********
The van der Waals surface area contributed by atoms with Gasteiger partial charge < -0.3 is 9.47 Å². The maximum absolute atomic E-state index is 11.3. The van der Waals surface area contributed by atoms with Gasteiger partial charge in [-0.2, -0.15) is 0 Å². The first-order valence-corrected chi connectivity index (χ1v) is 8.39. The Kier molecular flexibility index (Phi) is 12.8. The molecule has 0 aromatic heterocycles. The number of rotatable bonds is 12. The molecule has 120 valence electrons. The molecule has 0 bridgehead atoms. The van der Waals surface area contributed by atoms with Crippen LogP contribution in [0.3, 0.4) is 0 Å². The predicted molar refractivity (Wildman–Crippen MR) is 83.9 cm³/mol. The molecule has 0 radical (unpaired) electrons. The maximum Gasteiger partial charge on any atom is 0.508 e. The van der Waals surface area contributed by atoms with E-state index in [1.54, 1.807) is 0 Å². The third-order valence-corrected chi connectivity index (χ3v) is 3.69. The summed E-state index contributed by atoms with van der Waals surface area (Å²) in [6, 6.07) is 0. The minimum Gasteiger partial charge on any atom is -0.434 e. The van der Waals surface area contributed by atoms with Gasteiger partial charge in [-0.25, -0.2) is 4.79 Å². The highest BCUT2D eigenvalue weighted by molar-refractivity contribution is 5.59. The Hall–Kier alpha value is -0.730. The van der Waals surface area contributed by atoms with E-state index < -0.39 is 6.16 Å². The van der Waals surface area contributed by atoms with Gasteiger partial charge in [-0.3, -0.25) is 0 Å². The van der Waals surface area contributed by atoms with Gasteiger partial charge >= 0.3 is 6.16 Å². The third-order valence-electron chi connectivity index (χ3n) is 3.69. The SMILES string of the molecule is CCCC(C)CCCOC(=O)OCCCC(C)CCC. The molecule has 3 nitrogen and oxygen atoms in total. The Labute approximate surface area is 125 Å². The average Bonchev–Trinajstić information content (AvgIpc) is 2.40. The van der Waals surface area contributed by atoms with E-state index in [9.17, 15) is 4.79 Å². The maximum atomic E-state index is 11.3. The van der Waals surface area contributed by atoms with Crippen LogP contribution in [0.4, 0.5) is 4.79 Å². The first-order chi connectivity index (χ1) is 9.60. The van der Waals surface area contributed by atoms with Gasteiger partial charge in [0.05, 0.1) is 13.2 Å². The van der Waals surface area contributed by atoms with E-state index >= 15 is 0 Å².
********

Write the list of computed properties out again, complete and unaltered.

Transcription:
The van der Waals surface area contributed by atoms with Gasteiger partial charge < -0.3 is 9.47 Å². The maximum absolute atomic E-state index is 11.3. The van der Waals surface area contributed by atoms with Gasteiger partial charge in [-0.2, -0.15) is 0 Å². The first-order valence-corrected chi connectivity index (χ1v) is 8.39. The Kier molecular flexibility index (Phi) is 12.8. The molecule has 0 aromatic heterocycles. The number of rotatable bonds is 12. The molecule has 120 valence electrons. The molecule has 0 bridgehead atoms. The van der Waals surface area contributed by atoms with Crippen LogP contribution in [0.3, 0.4) is 0 Å². The predicted molar refractivity (Wildman–Crippen MR) is 83.9 cm³/mol. The molecule has 0 radical (unpaired) electrons. The maximum Gasteiger partial charge on any atom is 0.508 e. The van der Waals surface area contributed by atoms with E-state index in [1.54, 1.807) is 0 Å². The third-order valence-corrected chi connectivity index (χ3v) is 3.69. The summed E-state index contributed by atoms with van der Waals surface area (Å²) in [6, 6.07) is 0. The minimum Gasteiger partial charge on any atom is -0.434 e. The van der Waals surface area contributed by atoms with Gasteiger partial charge in [-0.25, -0.2) is 4.79 Å². The highest BCUT2D eigenvalue weighted by molar-refractivity contribution is 5.59. The Hall–Kier alpha value is -0.730. The van der Waals surface area contributed by atoms with E-state index < -0.39 is 6.16 Å². The van der Waals surface area contributed by atoms with Gasteiger partial charge in [-0.3, -0.25) is 0 Å². The van der Waals surface area contributed by atoms with Gasteiger partial charge >= 0.3 is 6.16 Å². The third-order valence-electron chi connectivity index (χ3n) is 3.69. The SMILES string of the molecule is CCCC(C)CCCOC(=O)OCCCC(C)CCC. The molecule has 3 nitrogen and oxygen atoms in total. The Labute approximate surface area is 125 Å². The average Bonchev–Trinajstić information content (AvgIpc) is 2.40. The van der Waals surface area contributed by atoms with E-state index in [9.17, 15) is 4.79 Å². The maximum atomic E-state index is 11.3. The van der Waals surface area contributed by atoms with Crippen LogP contribution in [0.4, 0.5) is 4.79 Å². The first-order chi connectivity index (χ1) is 9.60. The van der Waals surface area contributed by atoms with Gasteiger partial charge in [0.05, 0.1) is 13.2 Å². The van der Waals surface area contributed by atoms with E-state index >= 15 is 0 Å².